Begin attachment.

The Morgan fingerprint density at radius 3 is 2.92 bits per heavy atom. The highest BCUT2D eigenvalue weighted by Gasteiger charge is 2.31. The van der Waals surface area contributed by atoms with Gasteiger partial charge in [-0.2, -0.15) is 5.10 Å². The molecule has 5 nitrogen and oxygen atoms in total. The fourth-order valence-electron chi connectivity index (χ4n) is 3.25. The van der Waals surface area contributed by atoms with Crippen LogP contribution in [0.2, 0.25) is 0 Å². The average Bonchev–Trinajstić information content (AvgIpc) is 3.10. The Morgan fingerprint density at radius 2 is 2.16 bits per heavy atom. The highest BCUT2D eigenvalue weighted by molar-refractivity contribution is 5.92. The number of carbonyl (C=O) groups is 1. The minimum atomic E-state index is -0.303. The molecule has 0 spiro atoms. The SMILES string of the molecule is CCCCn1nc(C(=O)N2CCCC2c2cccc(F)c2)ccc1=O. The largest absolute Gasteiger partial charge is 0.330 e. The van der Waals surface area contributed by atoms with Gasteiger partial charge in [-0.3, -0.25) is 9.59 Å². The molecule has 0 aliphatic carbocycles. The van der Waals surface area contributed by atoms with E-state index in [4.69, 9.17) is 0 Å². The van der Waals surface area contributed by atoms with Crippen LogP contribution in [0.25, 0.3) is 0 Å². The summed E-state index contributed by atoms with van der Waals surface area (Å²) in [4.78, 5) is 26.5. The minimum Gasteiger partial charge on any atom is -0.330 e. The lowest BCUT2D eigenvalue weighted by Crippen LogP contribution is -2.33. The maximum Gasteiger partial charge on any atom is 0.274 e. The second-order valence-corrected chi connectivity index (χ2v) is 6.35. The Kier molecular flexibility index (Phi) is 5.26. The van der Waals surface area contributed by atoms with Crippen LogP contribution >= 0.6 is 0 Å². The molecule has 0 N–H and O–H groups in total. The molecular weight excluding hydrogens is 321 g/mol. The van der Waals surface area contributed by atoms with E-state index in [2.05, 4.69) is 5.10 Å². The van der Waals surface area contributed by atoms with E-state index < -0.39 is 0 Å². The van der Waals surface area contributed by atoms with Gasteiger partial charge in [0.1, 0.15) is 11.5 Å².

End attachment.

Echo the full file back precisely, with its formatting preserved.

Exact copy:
The Morgan fingerprint density at radius 3 is 2.92 bits per heavy atom. The highest BCUT2D eigenvalue weighted by Gasteiger charge is 2.31. The van der Waals surface area contributed by atoms with Gasteiger partial charge in [-0.2, -0.15) is 5.10 Å². The molecule has 5 nitrogen and oxygen atoms in total. The fourth-order valence-electron chi connectivity index (χ4n) is 3.25. The van der Waals surface area contributed by atoms with Crippen LogP contribution in [0.2, 0.25) is 0 Å². The average Bonchev–Trinajstić information content (AvgIpc) is 3.10. The Morgan fingerprint density at radius 2 is 2.16 bits per heavy atom. The highest BCUT2D eigenvalue weighted by molar-refractivity contribution is 5.92. The number of carbonyl (C=O) groups is 1. The minimum atomic E-state index is -0.303. The molecule has 0 spiro atoms. The SMILES string of the molecule is CCCCn1nc(C(=O)N2CCCC2c2cccc(F)c2)ccc1=O. The largest absolute Gasteiger partial charge is 0.330 e. The van der Waals surface area contributed by atoms with Gasteiger partial charge in [-0.3, -0.25) is 9.59 Å². The molecule has 0 aliphatic carbocycles. The van der Waals surface area contributed by atoms with E-state index in [4.69, 9.17) is 0 Å². The van der Waals surface area contributed by atoms with Crippen LogP contribution in [0.25, 0.3) is 0 Å². The summed E-state index contributed by atoms with van der Waals surface area (Å²) in [4.78, 5) is 26.5. The minimum Gasteiger partial charge on any atom is -0.330 e. The lowest BCUT2D eigenvalue weighted by Crippen LogP contribution is -2.33. The maximum Gasteiger partial charge on any atom is 0.274 e. The second-order valence-corrected chi connectivity index (χ2v) is 6.35. The Kier molecular flexibility index (Phi) is 5.26. The van der Waals surface area contributed by atoms with Crippen LogP contribution >= 0.6 is 0 Å². The molecule has 0 N–H and O–H groups in total. The molecular weight excluding hydrogens is 321 g/mol. The van der Waals surface area contributed by atoms with E-state index in [2.05, 4.69) is 5.10 Å². The van der Waals surface area contributed by atoms with E-state index < -0.39 is 0 Å². The van der Waals surface area contributed by atoms with Gasteiger partial charge in [0.1, 0.15) is 11.5 Å².